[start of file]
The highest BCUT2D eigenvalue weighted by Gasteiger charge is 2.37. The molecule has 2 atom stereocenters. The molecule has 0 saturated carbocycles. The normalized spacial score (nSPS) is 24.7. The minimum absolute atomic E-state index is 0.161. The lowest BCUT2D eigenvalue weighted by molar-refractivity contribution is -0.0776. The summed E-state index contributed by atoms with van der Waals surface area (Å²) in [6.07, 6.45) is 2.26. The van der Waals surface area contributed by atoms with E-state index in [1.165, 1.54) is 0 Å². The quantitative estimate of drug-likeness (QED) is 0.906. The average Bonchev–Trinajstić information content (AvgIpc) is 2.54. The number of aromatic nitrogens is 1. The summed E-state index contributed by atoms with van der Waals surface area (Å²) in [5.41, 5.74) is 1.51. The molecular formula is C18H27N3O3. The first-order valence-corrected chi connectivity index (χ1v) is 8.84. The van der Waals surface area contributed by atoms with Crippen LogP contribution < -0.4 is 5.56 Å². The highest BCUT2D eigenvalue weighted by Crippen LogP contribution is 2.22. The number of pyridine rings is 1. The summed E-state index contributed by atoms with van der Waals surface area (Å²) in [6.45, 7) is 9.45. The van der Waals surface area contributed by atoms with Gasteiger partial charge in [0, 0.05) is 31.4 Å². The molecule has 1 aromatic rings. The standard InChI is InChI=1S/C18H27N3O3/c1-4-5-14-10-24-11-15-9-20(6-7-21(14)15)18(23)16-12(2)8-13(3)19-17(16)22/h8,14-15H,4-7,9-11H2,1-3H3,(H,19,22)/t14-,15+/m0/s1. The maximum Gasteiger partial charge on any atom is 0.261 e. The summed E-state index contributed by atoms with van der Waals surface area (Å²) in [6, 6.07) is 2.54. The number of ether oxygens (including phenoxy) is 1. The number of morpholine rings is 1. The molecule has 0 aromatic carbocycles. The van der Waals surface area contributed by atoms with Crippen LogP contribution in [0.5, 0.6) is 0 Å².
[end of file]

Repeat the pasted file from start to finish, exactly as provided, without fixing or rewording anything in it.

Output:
The highest BCUT2D eigenvalue weighted by Gasteiger charge is 2.37. The molecule has 2 atom stereocenters. The molecule has 0 saturated carbocycles. The normalized spacial score (nSPS) is 24.7. The minimum absolute atomic E-state index is 0.161. The lowest BCUT2D eigenvalue weighted by molar-refractivity contribution is -0.0776. The summed E-state index contributed by atoms with van der Waals surface area (Å²) in [6.07, 6.45) is 2.26. The van der Waals surface area contributed by atoms with E-state index in [1.165, 1.54) is 0 Å². The quantitative estimate of drug-likeness (QED) is 0.906. The average Bonchev–Trinajstić information content (AvgIpc) is 2.54. The number of aromatic nitrogens is 1. The summed E-state index contributed by atoms with van der Waals surface area (Å²) in [5.41, 5.74) is 1.51. The molecular formula is C18H27N3O3. The first-order valence-corrected chi connectivity index (χ1v) is 8.84. The van der Waals surface area contributed by atoms with Crippen LogP contribution < -0.4 is 5.56 Å². The highest BCUT2D eigenvalue weighted by Crippen LogP contribution is 2.22. The number of pyridine rings is 1. The summed E-state index contributed by atoms with van der Waals surface area (Å²) in [6.45, 7) is 9.45. The van der Waals surface area contributed by atoms with Gasteiger partial charge in [0, 0.05) is 31.4 Å². The molecule has 1 aromatic rings. The standard InChI is InChI=1S/C18H27N3O3/c1-4-5-14-10-24-11-15-9-20(6-7-21(14)15)18(23)16-12(2)8-13(3)19-17(16)22/h8,14-15H,4-7,9-11H2,1-3H3,(H,19,22)/t14-,15+/m0/s1. The maximum Gasteiger partial charge on any atom is 0.261 e. The summed E-state index contributed by atoms with van der Waals surface area (Å²) in [6, 6.07) is 2.54. The number of ether oxygens (including phenoxy) is 1. The number of morpholine rings is 1. The molecule has 0 aromatic carbocycles. The van der Waals surface area contributed by atoms with Crippen LogP contribution in [0.5, 0.6) is 0 Å².